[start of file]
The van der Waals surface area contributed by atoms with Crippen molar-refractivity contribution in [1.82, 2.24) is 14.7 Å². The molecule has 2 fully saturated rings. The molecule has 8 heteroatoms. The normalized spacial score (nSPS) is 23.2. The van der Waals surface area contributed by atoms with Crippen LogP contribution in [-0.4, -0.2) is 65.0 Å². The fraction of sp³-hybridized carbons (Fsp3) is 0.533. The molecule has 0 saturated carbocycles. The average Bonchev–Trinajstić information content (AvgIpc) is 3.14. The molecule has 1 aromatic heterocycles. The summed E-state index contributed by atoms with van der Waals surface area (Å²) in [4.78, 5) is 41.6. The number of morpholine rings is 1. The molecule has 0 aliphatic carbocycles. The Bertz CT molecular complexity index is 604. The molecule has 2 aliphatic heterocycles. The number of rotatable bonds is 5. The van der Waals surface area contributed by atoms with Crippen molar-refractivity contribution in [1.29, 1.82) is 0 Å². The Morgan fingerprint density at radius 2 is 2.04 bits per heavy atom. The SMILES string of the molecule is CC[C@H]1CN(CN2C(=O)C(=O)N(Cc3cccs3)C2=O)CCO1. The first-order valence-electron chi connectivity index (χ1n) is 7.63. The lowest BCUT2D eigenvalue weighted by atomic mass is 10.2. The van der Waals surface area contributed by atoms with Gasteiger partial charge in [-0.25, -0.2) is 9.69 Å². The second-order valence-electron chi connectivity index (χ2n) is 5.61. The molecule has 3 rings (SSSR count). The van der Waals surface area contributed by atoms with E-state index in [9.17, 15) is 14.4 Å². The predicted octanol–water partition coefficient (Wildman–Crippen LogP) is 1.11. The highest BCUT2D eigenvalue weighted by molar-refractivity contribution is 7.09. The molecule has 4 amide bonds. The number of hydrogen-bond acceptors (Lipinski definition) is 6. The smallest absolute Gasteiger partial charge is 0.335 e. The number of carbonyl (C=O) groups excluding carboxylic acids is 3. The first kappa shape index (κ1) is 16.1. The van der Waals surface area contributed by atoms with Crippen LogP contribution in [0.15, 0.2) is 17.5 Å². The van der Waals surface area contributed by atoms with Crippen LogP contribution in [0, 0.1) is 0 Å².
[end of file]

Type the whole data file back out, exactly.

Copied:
The van der Waals surface area contributed by atoms with Crippen molar-refractivity contribution in [1.82, 2.24) is 14.7 Å². The molecule has 2 fully saturated rings. The molecule has 8 heteroatoms. The normalized spacial score (nSPS) is 23.2. The van der Waals surface area contributed by atoms with Crippen LogP contribution in [-0.4, -0.2) is 65.0 Å². The fraction of sp³-hybridized carbons (Fsp3) is 0.533. The molecule has 0 saturated carbocycles. The average Bonchev–Trinajstić information content (AvgIpc) is 3.14. The molecule has 1 aromatic heterocycles. The summed E-state index contributed by atoms with van der Waals surface area (Å²) in [4.78, 5) is 41.6. The number of morpholine rings is 1. The molecule has 0 aliphatic carbocycles. The Bertz CT molecular complexity index is 604. The molecule has 2 aliphatic heterocycles. The number of rotatable bonds is 5. The van der Waals surface area contributed by atoms with Crippen molar-refractivity contribution in [1.29, 1.82) is 0 Å². The Morgan fingerprint density at radius 2 is 2.04 bits per heavy atom. The SMILES string of the molecule is CC[C@H]1CN(CN2C(=O)C(=O)N(Cc3cccs3)C2=O)CCO1. The first-order valence-electron chi connectivity index (χ1n) is 7.63. The lowest BCUT2D eigenvalue weighted by atomic mass is 10.2. The van der Waals surface area contributed by atoms with Gasteiger partial charge in [-0.25, -0.2) is 9.69 Å². The second-order valence-electron chi connectivity index (χ2n) is 5.61. The molecule has 3 rings (SSSR count). The van der Waals surface area contributed by atoms with E-state index in [9.17, 15) is 14.4 Å². The predicted octanol–water partition coefficient (Wildman–Crippen LogP) is 1.11. The highest BCUT2D eigenvalue weighted by molar-refractivity contribution is 7.09. The molecule has 4 amide bonds. The number of hydrogen-bond acceptors (Lipinski definition) is 6. The smallest absolute Gasteiger partial charge is 0.335 e. The number of carbonyl (C=O) groups excluding carboxylic acids is 3. The first kappa shape index (κ1) is 16.1. The van der Waals surface area contributed by atoms with Crippen LogP contribution in [0.15, 0.2) is 17.5 Å². The van der Waals surface area contributed by atoms with Crippen LogP contribution in [0, 0.1) is 0 Å².